If you don’t have an iPhone but want to see what an RSS feed would look like on one, take a look at this hint from MacGeekery. The short, easy version is to change the general.useragent.extra.firefox value in Firefox’s about:config to be “iPhone”. If you try this and to see this site’s RSS feed as seen by an iPhone, here’s a convenient link.
June 29, 2007
Ok, so I’m not getting an iPhone (and don’t plan on even getting a cell phone anytime soon), but it is kinda fun to see what some people do the instant a new Apple product (or other hyped-up gadgets, not just Apple’s) comes out. For example, Think Secret has a gallery of their disassembly project, and AppleInsider has an article summarizing the take-apart job that the folks at iFixit did very soon after acquiring an iPhone.
Finally, for anyone who wants to see what it’s like to open up an iPhone box for the first time, CNET has been so kind as to post a video of the unwrapping of their iPhone.
June 28, 2007
Global Resource Corporation (GRC) has a finely tuned microwave which takes plastics and turns them back into oil, gas, and a few leftovers. There’s a video showing the results of putting old tires through this process.
I don’t know if this is necessarily “better” than just recycling plastic the way we do currently, but it certainly provides an alternative as well as a way to reclaim oil that we’ve already used.
June 27, 2007
If Pilot/Photographer/Peregrinator/Professor/Philip Greenspun was on the right track in late 2005, Apple is on the right track now. The iPhone already has most features on Greenspun’s “What must it do?” list: Web browsing, email, calendar, contacts, digital photos, music and movies. Further, as he hopes, none of the desktop applications the iPhone syncs with (Address Book, iCal and iTunes, plus services on the Web) rely much, if at all, on the files/folders paradigm. Even the iPhone’s main menu focuses, arguably, less on applications and more on organizing documents into categories of appointments, photos, entertainment and the like. This could have been more revolutionary — Bruce Tognazzini rightly berates the “hard separation of email, SMS, and voicemail”, which also turns up in the separation of “Photos” and “YouTube” from the other multimedia accessed via “iPod” — but regardless, there is no visible hierarchy of endlessly-nested folders containing files and other files that open those files and more files to tell those files where the other files are. I digress…
There are other more disruptive/revolutionary ideas in Greenspun’s article which Apple has chosen to forego in lieu of what is, in undistorted reality, simply an evolutionary device done well for a change. I think, though, that users will appreciate being able to take smaller steps away from the familiar into the future via subtle changes in the computer interfaces they already know.
June 26, 2007
The iPhone contract rates have been announced. Take a mandatory 2 year contract at a minimum $59.99 a month, plus a $36 activation fee and the $499 phone. All together? An obligation to pay US$1974.76 (plus tax?) by July 2009 if I were to get the iPhone this weekend.
I’m guessing my wife won’t let me, though I don’t blame her.
June 22, 2007
Last night, at a farewell party for a teacher my wife worked with, the iPhone came up in conversation. I asked some of the teachers if they thought any of their highschoolers would show up next fall with the $.5K + $XX/month device in their pocket. Yes, “there’s always at least one kid who shows up with the latest and greatest”. The end of June is a great time to release a phone for students with summer jobs — late enough to have some cash, early enough to not save it all for winter.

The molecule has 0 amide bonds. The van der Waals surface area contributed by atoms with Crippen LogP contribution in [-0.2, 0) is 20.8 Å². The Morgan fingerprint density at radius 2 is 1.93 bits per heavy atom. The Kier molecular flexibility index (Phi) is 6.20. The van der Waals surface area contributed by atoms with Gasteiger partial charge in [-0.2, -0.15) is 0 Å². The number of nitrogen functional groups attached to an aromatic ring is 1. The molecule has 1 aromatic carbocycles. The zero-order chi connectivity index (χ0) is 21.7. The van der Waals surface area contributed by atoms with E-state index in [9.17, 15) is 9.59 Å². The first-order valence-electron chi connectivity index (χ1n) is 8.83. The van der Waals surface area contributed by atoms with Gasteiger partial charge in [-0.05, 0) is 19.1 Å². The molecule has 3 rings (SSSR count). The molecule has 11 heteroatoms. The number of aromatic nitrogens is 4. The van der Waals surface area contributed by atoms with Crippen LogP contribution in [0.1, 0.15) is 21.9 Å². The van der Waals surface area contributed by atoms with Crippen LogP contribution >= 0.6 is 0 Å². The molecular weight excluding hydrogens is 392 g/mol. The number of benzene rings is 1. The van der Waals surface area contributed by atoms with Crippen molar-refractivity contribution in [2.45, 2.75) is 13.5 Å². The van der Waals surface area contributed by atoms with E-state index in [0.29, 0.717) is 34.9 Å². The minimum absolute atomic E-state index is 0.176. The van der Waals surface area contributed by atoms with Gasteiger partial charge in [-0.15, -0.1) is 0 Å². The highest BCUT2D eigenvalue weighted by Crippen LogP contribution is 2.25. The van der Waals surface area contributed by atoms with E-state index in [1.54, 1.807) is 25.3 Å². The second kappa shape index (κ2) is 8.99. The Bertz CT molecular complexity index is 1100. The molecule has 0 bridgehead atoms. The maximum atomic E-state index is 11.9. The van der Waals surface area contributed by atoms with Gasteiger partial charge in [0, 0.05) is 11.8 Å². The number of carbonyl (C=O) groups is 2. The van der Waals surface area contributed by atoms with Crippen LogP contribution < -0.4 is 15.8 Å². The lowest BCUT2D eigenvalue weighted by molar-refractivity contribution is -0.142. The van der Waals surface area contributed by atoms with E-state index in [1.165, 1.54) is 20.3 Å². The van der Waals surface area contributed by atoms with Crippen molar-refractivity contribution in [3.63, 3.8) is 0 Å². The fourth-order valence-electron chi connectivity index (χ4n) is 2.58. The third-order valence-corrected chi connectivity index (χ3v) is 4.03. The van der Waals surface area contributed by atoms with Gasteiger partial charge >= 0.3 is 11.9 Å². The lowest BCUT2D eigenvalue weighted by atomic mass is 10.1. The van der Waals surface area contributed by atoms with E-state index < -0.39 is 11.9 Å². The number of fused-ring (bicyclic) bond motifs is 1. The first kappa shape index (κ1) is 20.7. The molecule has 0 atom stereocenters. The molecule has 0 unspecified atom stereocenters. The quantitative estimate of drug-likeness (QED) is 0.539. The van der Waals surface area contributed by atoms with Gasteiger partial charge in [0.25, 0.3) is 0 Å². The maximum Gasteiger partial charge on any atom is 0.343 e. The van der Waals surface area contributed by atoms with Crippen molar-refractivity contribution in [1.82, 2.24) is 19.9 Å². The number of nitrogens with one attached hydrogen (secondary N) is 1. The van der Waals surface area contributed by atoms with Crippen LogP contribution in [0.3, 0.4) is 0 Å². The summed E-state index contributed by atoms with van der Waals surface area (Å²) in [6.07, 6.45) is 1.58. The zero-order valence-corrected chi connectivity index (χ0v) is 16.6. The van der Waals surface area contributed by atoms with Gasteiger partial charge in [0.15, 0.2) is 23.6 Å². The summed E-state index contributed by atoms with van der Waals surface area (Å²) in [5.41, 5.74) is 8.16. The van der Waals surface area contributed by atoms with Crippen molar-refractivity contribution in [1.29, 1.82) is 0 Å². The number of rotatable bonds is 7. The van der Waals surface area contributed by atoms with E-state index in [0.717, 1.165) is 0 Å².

During the summer, what more technology does the average highschooler want to use than their cellphone, iPod, email, and Web? A few highschool haunts like MySpace and eBaum’s World might not work, as Apple seems to have decided that Flash only belongs to the “watered down, kinda-sorta looks like” version of the Internet (Jakob Nielsen would agree). However, there are plenty of gathering sites that don’t make prominent use of Flash, to say nothing of the dedicated YouTube client that comes installed. With all the features and fashion of the phone — and with credit card companies always eager to take on new victims — the iPhone could easily be a big hit among students.
June 19, 2007
“When the people gathered together on one of the great trial days, they never knew whether they were to witness a bloody slaughter or a hilarious wedding. This element of uncertainty lent an interest to the occasion which it could not otherwise have attained.”
Sounds like television ratings explained, but “The Lady, or the Tiger?” predates the first televised game show by almost sixty years. I wonder if there was advertising around the gladiators’ Colosseum in ages past?
June 18, 2007
I can see it now: “Hey everybody, let’s play telephone! Except, let’s link arms and see how well the message transmits. We can form the largest human network!”
I’m back. School is out, Senior Design is over, summer has started, and so has work. (Did you like that? The alliteration with the “s”?) In fact, I also went in on a website with my brother (and his wife), so I may be switching over to that this summer, as well. When I do, I’ll provide a link. Otherwise, I’ll try to catch up here, posting some more about Senior Design, etc.
But not from me. However, here is a “What I Wish I Knew” for Ruby on Rails.